• Presence of visible swelling, typically on the side of the face, that is slowly increasing in size
  • Pain while eating/chewing, bleeding from the mouth
  • Neurological signs and symptoms, such as facial muscle weakness and pain, due to facial nerve involvement may be noted
  • Abnormal pricking or burning sensation that may be non-specific
  • Some malignancies are known to erode the bone and present severe pain
  • Discharge from the ear (otorrhea)
  • Initially, the overlying skin may not appear inflamed or present changes in texture or color
  • As the tumor progress and becomes larger in size, changes in the overlying skin including ulceration may be noted
  • Involvement of the parotid glands are seen in a majority of the cases
  • Persistent facial pain at the site of swelling of the tumor; this requires an immediate checkup by a healthcare provider

Location of the malignant tumor:

  • Major salivary glands: Over 50% of the cases involve the major glands. In 45% of the cases, the parotid glands are involved; while, 7% are seen in the submandibular glands, and 1% in the sublingual glands
  • Minor salivary glands: A little less than 50% of the cases are observed in the mouth, with the soft/hard palate and inner cheek lining (buccal mucosa), being the most common sites

How is Mucoepidermoid Carcinoma of Salivary Gland Diagnosed?

A diagnosis of Mucoepidermoid Carcinoma of Salivary Gland is made using the following tools:

  • Complete evaluation of family (medical) history, along with a thorough physical examination
  • Plain X-ray of the head and neck
  • Ultrasound scan of the affected salivary gland
  • CT or CAT scan with contrast of the head and neck may show a tumor mass. This radiological procedure creates detailed 3-dimensional images of structures inside the body
  • MRI scans of head and neck: Magnetic resonance imaging (MRI) uses a magnetic field to create high-quality pictures of certain parts of the body, such as tissues, muscles, nerves, and bones. These high-quality pictures may reveal the presence of the tumor

Although the above modalities can be used to make an initial diagnosis, a tissue biopsy of the tumor is necessary to make a definitive diagnosis to begin treatment. The tissue for diagnosis can be procured in multiple different ways which include:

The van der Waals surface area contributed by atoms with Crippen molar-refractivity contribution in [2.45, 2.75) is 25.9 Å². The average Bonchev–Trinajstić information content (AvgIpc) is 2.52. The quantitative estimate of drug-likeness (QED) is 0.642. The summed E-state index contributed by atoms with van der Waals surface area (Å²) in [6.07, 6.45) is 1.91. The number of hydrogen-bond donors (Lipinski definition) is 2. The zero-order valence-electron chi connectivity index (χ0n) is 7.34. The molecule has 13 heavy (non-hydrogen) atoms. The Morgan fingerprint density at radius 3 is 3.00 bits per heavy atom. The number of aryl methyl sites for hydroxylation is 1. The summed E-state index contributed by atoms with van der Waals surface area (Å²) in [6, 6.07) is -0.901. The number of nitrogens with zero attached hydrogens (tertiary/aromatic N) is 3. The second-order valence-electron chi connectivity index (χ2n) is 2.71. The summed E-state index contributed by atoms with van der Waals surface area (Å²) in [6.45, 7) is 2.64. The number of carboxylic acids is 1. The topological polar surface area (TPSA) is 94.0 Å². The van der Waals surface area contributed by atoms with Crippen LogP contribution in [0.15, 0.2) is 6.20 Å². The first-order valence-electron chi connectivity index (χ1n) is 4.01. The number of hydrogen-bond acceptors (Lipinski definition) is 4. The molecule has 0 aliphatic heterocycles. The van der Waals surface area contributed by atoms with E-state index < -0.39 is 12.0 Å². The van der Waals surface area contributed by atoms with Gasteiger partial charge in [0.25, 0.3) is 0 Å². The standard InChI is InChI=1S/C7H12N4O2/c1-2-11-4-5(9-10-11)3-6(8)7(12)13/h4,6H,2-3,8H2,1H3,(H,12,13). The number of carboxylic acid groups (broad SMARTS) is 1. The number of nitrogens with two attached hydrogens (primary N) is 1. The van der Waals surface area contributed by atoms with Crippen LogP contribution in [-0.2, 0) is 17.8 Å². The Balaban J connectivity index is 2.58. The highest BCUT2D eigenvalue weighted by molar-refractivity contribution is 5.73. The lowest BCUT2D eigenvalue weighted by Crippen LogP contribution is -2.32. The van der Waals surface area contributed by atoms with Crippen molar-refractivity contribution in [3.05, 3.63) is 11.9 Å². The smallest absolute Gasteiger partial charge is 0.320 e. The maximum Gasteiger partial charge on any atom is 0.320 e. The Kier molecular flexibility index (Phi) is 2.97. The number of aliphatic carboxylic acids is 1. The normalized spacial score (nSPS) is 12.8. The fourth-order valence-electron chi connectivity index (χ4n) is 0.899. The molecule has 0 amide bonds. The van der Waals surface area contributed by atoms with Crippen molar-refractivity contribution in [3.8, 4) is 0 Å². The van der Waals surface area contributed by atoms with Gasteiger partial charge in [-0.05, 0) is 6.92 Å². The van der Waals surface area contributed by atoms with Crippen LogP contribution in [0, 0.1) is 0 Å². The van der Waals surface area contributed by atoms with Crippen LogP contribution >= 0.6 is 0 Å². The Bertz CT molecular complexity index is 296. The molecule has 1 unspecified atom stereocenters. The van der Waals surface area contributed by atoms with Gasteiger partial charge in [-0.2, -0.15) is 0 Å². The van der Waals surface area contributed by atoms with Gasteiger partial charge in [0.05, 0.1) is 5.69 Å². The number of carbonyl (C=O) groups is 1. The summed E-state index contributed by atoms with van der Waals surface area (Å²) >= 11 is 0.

• Fine needle aspiration (FNA) biopsy of the tumor: A FNA biopsy may not be helpful, because one may not be able to visualize the different morphological areas of the tumor. Hence, a FNA biopsy as a diagnostic tool has certain limitations, and an open surgical biopsy is preferred
  • Salivary gland core biopsy of the tumor
  • Salivary gland open biopsy of the tumor

Tissue biopsy of the tumor:

  • A tissue biopsy of the nodule is performed and sent to a laboratory for a pathological examination. A pathologist examines the biopsy under a microscope. After putting together clinical findings, special studies on tissues (if needed) and with microscope findings, the pathologist arrives at a definitive diagnosis. Examination of the biopsy under a microscope by a pathologist is considered to be gold standard in arriving at a conclusive diagnosis
  • Biopsy specimens are studied initially using Hematoxylin and Eosin staining. The pathologist then decides on additional studies depending on the clinical situation
  • Sometimes, the pathologist may perform special studies, which may include immunohistochemical stains, molecular testing, and very rarely, electron microscopic studies to assist in the diagnosis

A differential diagnosis may be necessary to eliminate tumors presenting similar signs and symptoms and for a definitive diagnosis of MEC:

  • Clear cell carcinoma
  • Squamous cell carcinoma
  • Adenosquamous carcinoma
  • Cystadenoma
  • Inverted ductal papilloma
  • Necrotizing sialometaplasia

Note: MEC tumors are classified as low-grade and high-grade tumors. A low-grade tumor is usually less-aggressive than a high-grade tumor.

Many clinical conditions may have similar signs and symptoms. Your healthcare provider may perform additional tests to rule out other clinical conditions to arrive at a definitive diagnosis.

What are the possible Complications of Mucoepidermoid Carcinoma of Salivary Gland?

Complications of Mucoepidermoid Carcinoma of Salivary Gland may include:

  • Cosmetic concerns (facial disfigurement) and severe emotional stress
  • Ulceration and bleeding from the tumor
  • Large-sized tumors may compress adjoining tissues and structures resulting in additional complications
  • Breathing or swallowing difficulties (if tumor mass obstructs the food-pipe or wind-pipe)
  • Recurrence of the tumor after surgery
  • Bones may be affected and undergo demineralization
  • Tumor metastasis to local and distant sites:
    • Metastasis of parotid gland tumors take place to the adjacent lymph nodes, and then to the submandibular regions
    • Submandibular tumors are known to spread to the lymphatic system
    • Mouth or intraoral MEC tumors are known to metastasize to the submandibular glands, post-auricular and neck lymph nodes
    • Palate tumors may metastasize to the skull base and respiratory tract
    • Higher or advanced stage tumors can involve the brain, lung, liver, and bones